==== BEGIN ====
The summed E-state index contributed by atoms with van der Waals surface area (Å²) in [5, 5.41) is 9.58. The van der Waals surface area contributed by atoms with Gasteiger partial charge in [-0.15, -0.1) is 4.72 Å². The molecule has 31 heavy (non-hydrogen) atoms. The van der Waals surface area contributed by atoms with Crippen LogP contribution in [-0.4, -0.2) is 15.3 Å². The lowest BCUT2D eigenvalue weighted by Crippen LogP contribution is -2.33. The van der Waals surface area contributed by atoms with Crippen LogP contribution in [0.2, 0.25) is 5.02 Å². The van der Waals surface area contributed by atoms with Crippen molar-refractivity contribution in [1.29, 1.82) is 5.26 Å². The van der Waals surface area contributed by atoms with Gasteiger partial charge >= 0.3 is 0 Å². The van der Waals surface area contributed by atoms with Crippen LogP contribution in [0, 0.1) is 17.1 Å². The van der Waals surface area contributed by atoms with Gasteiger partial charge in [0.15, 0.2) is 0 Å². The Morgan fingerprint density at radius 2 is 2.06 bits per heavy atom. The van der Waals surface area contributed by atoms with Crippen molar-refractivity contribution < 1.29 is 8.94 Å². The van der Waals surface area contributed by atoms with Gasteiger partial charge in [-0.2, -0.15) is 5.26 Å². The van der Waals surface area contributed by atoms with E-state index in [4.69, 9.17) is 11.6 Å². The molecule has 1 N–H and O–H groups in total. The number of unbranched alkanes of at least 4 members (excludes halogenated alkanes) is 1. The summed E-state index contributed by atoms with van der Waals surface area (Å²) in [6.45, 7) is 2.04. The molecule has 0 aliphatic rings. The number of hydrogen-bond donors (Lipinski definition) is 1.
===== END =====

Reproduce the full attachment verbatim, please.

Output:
The summed E-state index contributed by atoms with van der Waals surface area (Å²) in [5, 5.41) is 9.58. The van der Waals surface area contributed by atoms with Gasteiger partial charge in [-0.15, -0.1) is 4.72 Å². The molecule has 31 heavy (non-hydrogen) atoms. The van der Waals surface area contributed by atoms with Crippen LogP contribution in [-0.4, -0.2) is 15.3 Å². The lowest BCUT2D eigenvalue weighted by Crippen LogP contribution is -2.33. The van der Waals surface area contributed by atoms with Crippen LogP contribution in [0.2, 0.25) is 5.02 Å². The van der Waals surface area contributed by atoms with Crippen molar-refractivity contribution in [1.29, 1.82) is 5.26 Å². The van der Waals surface area contributed by atoms with Gasteiger partial charge >= 0.3 is 0 Å². The van der Waals surface area contributed by atoms with Crippen LogP contribution in [0, 0.1) is 17.1 Å². The van der Waals surface area contributed by atoms with Gasteiger partial charge in [0.15, 0.2) is 0 Å². The Morgan fingerprint density at radius 2 is 2.06 bits per heavy atom. The van der Waals surface area contributed by atoms with Crippen molar-refractivity contribution < 1.29 is 8.94 Å². The van der Waals surface area contributed by atoms with Gasteiger partial charge in [-0.2, -0.15) is 5.26 Å². The van der Waals surface area contributed by atoms with E-state index in [4.69, 9.17) is 11.6 Å². The molecule has 1 N–H and O–H groups in total. The number of unbranched alkanes of at least 4 members (excludes halogenated alkanes) is 1. The summed E-state index contributed by atoms with van der Waals surface area (Å²) in [6.45, 7) is 2.04. The molecule has 0 aliphatic rings. The number of hydrogen-bond donors (Lipinski definition) is 1.